Nevertheless – there are numerous false stereotypes about Jews: So here goes with a list of stereotypes that are untrue:

blood libeljpgcartman-jew-haterdersturmer2

1) Jews have big noses

2) Jews are all dark haired.

3) Jews are all white

4) Jews are all rich

5) Jews control the media

6) Jews control the banks and world finances

7) Orthodox Jews have sex through a hole in the sheet

8) Jews use human blood in cooking their Passover “bread” – matzoth

9) Jews killed Jesus

10) Jews hate Arabs and Moslems

11) Ponzi (Scams) Schemers

12) And just because they are Jews

ponzi.scheme.debt_

There are many more – but let’s look at some of these:

1) Lots of Jews have small noses. Jewish noses show the same differences in size as non-Jewish noses.

2) There are lots of blonde haired Jews. Traditionally, King David was a red-head and there are lots of red-headed Jews too.

3) Jews are all white. False – look at the Ethiopian Jews living in Israel, or Jews from Iraq, Morocco, Algeria, and the rest of the Middle East. There are Indian Jews, and even some Chinese Jews. (Look up the history of the town called Kai Feng in China).

4) There are lots of poor Jews. Look at the story “Fiddler on the Roof” – it’s all about poor Jews. Look at the photos of Jews arriving at Ellis Island as immigrants to America. These were not rich Jews. Look at the films of Woody Allen describing his family. However one stereotype that is not false is that Jews put a high emphasis on education and so study and finish schooling. This means they are more likely to go into white-collar type professions and so be more successful than lesser educated non-Jews. However, in Israel there are lots of Jews below the poverty line – partly because even if all are literate, there are only so many jobs.

5 and 6) What about Jewish scientists, doctors, shopkeepers…. If you look at the world’s banks only are few are Jewish owned. It’s just that anti-Semites ignore Barclays, HSBC, Bank of America, Citibank, Chase, Swissbank, and 100s more not led by Jews and focus on Rothschilds and then say that this proves Jews control the banks. The same applies to the media – look at the top press barons and count the non-Jews versus the Jews. Non-Jews win out by far.

7) This is a joke – but some idiots will believe anything, like it is because they are Jews – that is is enough reason to hate them. You don’t need a reason just turn on the hate thing.

How sick can people get? This type of hatred without a reason

is verging upon insanity.

Insanity-Workout-Tips-4

Scared man

Crazy Man

8) This is raised to create hatred, like the ‘blood lible,’ for if you read the Bible you will discover the Jewish views on eating blood. It is abhorrent to Jews. Jews are forbidden totally to eat blood – even black pudding (made with dried blood) is forbidden.

9) I wasn’t there. Nor were you – so this proves that this is stupid.

10) Why – we both revere Abraham as the first monotheist. There are millions of Jews who are of Arabic origin, so why should we hate Arabs. We hate those who want to kill us – whoever they are.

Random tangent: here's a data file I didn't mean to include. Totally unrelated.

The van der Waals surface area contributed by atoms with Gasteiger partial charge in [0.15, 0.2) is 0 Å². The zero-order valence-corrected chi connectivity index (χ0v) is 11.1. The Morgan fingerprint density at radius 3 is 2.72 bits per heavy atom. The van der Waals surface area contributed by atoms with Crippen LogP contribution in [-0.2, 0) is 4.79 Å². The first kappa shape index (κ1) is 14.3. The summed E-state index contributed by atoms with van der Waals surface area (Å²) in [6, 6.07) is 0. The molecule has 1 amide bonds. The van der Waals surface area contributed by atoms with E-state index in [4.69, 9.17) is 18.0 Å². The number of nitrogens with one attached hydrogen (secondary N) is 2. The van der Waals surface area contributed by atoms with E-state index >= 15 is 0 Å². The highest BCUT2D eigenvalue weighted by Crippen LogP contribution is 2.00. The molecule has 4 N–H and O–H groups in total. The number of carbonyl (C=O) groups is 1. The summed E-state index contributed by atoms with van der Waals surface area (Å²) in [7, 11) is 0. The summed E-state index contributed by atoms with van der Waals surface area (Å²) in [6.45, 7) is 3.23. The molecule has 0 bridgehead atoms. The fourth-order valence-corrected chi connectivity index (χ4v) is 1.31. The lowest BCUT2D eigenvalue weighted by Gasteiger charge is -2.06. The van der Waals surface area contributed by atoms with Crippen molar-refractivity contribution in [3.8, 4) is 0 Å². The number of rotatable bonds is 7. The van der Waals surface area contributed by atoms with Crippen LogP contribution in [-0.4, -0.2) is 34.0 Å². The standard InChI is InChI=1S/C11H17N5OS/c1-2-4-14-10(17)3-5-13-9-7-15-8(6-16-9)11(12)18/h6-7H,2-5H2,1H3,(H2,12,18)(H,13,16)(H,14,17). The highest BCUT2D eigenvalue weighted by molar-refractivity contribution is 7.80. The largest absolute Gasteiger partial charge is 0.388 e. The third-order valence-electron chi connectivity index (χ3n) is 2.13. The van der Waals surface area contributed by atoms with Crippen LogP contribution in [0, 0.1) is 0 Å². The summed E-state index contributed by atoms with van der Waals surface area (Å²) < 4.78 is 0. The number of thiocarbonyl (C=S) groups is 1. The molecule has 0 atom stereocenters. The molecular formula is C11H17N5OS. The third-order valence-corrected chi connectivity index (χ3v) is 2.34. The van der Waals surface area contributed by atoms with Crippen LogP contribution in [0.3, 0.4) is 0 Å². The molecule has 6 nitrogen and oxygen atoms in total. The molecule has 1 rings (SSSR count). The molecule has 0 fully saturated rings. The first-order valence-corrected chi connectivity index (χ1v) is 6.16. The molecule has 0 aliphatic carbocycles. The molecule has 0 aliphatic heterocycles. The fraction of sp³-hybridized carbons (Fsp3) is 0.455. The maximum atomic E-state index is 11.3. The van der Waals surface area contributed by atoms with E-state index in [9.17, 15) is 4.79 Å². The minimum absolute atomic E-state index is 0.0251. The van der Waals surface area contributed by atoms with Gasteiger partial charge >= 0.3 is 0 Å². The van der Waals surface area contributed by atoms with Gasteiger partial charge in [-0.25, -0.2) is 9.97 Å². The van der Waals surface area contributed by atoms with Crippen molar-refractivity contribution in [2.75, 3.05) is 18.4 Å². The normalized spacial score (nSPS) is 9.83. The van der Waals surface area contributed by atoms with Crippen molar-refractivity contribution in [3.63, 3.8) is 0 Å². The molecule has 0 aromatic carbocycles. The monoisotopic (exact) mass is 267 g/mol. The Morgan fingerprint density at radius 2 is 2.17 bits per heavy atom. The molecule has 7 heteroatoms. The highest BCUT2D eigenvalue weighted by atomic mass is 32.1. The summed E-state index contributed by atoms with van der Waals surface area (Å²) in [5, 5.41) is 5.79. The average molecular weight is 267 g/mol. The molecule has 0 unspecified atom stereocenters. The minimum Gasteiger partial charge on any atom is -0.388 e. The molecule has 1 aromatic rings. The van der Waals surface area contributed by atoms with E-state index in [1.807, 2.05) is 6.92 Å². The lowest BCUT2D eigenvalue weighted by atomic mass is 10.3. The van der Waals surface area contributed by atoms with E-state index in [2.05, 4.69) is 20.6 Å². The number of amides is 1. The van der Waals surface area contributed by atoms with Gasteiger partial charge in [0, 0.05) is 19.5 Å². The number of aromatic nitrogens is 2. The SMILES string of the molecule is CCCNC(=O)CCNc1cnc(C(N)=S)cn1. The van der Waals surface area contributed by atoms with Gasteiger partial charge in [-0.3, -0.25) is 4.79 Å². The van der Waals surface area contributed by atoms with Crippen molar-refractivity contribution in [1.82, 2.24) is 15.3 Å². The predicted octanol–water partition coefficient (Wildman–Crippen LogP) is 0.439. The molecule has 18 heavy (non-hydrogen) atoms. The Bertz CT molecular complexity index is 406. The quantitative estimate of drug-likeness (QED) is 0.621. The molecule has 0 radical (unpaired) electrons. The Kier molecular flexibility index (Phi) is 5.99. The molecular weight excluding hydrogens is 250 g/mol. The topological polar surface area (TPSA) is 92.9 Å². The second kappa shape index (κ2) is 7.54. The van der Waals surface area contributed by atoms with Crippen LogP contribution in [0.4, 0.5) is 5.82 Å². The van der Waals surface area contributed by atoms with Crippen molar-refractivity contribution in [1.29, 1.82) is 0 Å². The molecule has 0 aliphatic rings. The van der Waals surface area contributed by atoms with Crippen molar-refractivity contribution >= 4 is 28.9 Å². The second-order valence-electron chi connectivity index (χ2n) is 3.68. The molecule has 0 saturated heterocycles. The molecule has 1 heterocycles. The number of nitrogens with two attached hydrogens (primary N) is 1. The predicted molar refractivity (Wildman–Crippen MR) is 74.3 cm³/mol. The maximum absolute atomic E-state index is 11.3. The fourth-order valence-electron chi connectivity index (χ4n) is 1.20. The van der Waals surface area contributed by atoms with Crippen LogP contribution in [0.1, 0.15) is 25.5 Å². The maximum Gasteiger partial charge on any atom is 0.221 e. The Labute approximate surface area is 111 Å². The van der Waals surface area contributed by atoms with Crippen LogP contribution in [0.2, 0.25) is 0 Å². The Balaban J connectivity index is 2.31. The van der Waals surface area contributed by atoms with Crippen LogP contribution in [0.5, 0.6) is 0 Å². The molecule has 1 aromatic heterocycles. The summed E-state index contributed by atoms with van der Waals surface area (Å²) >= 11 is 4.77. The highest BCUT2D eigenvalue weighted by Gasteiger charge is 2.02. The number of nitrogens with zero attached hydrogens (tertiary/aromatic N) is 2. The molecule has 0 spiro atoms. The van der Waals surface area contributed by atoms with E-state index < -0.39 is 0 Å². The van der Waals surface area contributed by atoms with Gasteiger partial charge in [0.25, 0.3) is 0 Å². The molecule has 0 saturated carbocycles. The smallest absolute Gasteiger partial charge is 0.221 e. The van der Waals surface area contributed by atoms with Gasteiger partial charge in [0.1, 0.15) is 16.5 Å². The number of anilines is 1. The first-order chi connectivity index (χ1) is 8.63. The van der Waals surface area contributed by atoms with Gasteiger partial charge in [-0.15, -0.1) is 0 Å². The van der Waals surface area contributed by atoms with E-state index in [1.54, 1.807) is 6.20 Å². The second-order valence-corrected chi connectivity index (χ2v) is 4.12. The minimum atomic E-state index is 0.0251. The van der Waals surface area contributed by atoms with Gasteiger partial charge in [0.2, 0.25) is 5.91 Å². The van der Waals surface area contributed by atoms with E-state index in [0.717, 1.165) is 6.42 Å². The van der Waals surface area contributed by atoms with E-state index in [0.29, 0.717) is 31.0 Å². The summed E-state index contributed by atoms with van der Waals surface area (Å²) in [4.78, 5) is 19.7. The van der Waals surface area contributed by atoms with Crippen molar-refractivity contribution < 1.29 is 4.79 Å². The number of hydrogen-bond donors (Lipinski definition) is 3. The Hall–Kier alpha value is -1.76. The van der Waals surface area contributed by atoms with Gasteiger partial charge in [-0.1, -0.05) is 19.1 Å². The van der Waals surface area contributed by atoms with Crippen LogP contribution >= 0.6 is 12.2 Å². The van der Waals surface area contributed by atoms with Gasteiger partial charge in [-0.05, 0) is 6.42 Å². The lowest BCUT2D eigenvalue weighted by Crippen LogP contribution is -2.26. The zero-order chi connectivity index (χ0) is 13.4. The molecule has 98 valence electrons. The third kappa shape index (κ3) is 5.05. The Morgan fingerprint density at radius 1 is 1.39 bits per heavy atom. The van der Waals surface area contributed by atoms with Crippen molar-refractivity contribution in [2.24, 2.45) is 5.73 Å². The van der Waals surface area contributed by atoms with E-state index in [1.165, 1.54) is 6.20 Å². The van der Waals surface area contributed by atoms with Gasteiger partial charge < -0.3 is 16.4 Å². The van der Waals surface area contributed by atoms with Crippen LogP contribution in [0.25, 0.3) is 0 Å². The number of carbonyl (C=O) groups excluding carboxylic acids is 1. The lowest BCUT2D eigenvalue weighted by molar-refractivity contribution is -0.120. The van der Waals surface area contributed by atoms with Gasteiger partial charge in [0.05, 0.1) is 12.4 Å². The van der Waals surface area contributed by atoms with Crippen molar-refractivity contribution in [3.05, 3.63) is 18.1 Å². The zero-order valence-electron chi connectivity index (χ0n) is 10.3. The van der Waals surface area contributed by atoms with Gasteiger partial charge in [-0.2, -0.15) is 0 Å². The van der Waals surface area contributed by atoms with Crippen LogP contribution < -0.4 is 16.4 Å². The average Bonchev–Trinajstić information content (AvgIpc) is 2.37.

In fact there are more ultra-wealthy Arabs in today’s world than Jews.

Why do so many people have a negative attitude toward Jewish people?

05106775ac175d441629b0202a67749d8a75ae-wm

It is not a question of what Jews have done, rather it is a question of how they are perceived. This often occurs through very tainted lenses. One should exercise caution when blaming the victim for such hatred. Having said that here are a number of different types of anti-Semitisms that I have identified in my reading.

I have qualified these seven types in my study of Jewish History. While they may not be independent from one another in the strict sense, they provide a useful methodology for understanding the historical hatred of the Jews. 

The problem is that the noun “Jew” or the three-letter word “Jew,” for one thing, it’s been used as a very, very negative verb in English, so to “Jew” someone is to try to cheat them, so that’s a negative connotation of the word.

th (9)

A hateful stereotypical image of a Jew

What are Jews like?

Not all stereotypes are negative, some are very positive and can result in an active appreciation of the particular group in focus. In contrast, negative stereotypes feed prejudice and will consequently result in negative, xenophobic, racist and anti-Semitic attitudes and action taking place.

The important question is not what religion is,

but what does it make you.

Jews are not all alike, for many are very different from each other. Just like the rest of humanity.

Why-Does-One-God-Have-Many-Religions (1)

With very different social groups, differing by their relationship to religion – orthodox, conservative, reform, liberal, secular and  atheistic identity, family values, clothing, food, work, physical appearance, people of other religions and ethnicity, language, politics, and a million other things.